Wrzesniewski describes one of the original inspirations for their theory: a hospital cleaner who switched around the pictures in the rooms of coma patients, in case something about the changing environment might encourage their healing. This was not in her job description – she chose to make it part of her role.

This is huge, because the connection with agency brings eudaimonia into view. As Annie Dillard powerfully reminds us in The Writing Life, “[h]ow we spend our days is, of course, how we spend our lives”.

Now for the third ingredient: intentional love. This has roots in the thought of social psychologist Eric Fromm, psychiatrist M Scott Peck and feminist cultural critic bell hooks. In All About Love, hooks, for instance, says that “[l]ove is an act of will, both an intention and an action”, and that “will also implies choice. We do not have to love. We choose to love”.

Although we are taught to think of love as out of control, something we “fall” into, an “addiction”, and even a form of “madness”, that is not intentional love.

Break the rules

Now to combine the ingredients together:

1) Exercising agency is tied to happiness – not just good feelings, but a deeper sense that one’s life has meaning.

2) Job-crafting is a powerful way to exercise agency, even when your role has been externally prescribed.

3) Love, like work, can be practised intentionally and thoughtfully.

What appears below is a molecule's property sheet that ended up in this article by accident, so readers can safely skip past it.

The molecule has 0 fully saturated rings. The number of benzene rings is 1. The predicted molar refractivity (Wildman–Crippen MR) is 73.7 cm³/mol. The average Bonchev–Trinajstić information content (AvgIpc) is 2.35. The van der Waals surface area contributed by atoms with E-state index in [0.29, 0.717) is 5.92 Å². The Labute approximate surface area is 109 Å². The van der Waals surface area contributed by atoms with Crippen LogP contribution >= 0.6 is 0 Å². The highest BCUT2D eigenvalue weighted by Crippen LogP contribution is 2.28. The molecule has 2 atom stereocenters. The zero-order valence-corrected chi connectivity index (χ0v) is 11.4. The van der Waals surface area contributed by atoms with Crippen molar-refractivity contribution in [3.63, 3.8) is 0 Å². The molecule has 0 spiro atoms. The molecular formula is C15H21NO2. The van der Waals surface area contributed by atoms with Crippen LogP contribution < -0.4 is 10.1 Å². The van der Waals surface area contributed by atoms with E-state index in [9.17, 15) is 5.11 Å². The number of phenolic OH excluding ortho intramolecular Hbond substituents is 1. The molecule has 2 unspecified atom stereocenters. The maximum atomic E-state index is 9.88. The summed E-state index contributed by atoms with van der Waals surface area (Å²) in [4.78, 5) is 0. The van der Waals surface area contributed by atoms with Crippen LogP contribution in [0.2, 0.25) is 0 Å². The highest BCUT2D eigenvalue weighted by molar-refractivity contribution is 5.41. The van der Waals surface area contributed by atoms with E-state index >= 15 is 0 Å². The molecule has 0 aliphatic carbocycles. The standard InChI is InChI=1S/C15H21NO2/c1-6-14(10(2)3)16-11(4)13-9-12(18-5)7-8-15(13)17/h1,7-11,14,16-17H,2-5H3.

Conclusion? Love-crafting has got to be worth a try.

Crafting relationships intentionally may give us a better shot at health and happiness. (Photo Credit: [Licensed under CC BY 4.0])

So what would it look like? Better to ask what it does look like. Many love-crafters “break the rules” (as do some of their job-crafting counterparts).

Some forge a network of loving friendships that (gasp!) doesn’t include a focal romantic relationship. Some craft non-monogamous marriages, non-sexual romances, queer loves and all kinds of things we don’t have labels for yet.

Others craft “normal” relationships. The difference between a monogamous, hetero relationship that’s “fallen” into and one that’s chosen is all the difference in the world.

As Frankl says in Man’s Search for Meaning, “happiness cannot be pursued; it must ensue”. Philosophers have tried to tell us this for centuries, and now they have empirical evidence to back them up. Once the point sinks in, it’s obvious: chasing a “happily-ever-after” that’s externally prescribed by a one-size romantic ideal is a great way to ruin our chances of being happy-ever-at-all.

Intentionally crafting love to make it meaningful to you? Now that might have a shot. This does not mean a life of wall-to-wall The Hills Are Alive happiness – hedonic feelings tend to come and go.

Rather, my money is on this hypothesis: like job-crafting, love-crafting tends towards eudaimonia – the deep happiness that makes everything else possible.

Carrie Jenkins, Professor of Philosophy and Canada Research Chair, University of British Columbia.

This article first appeared on The Conversation.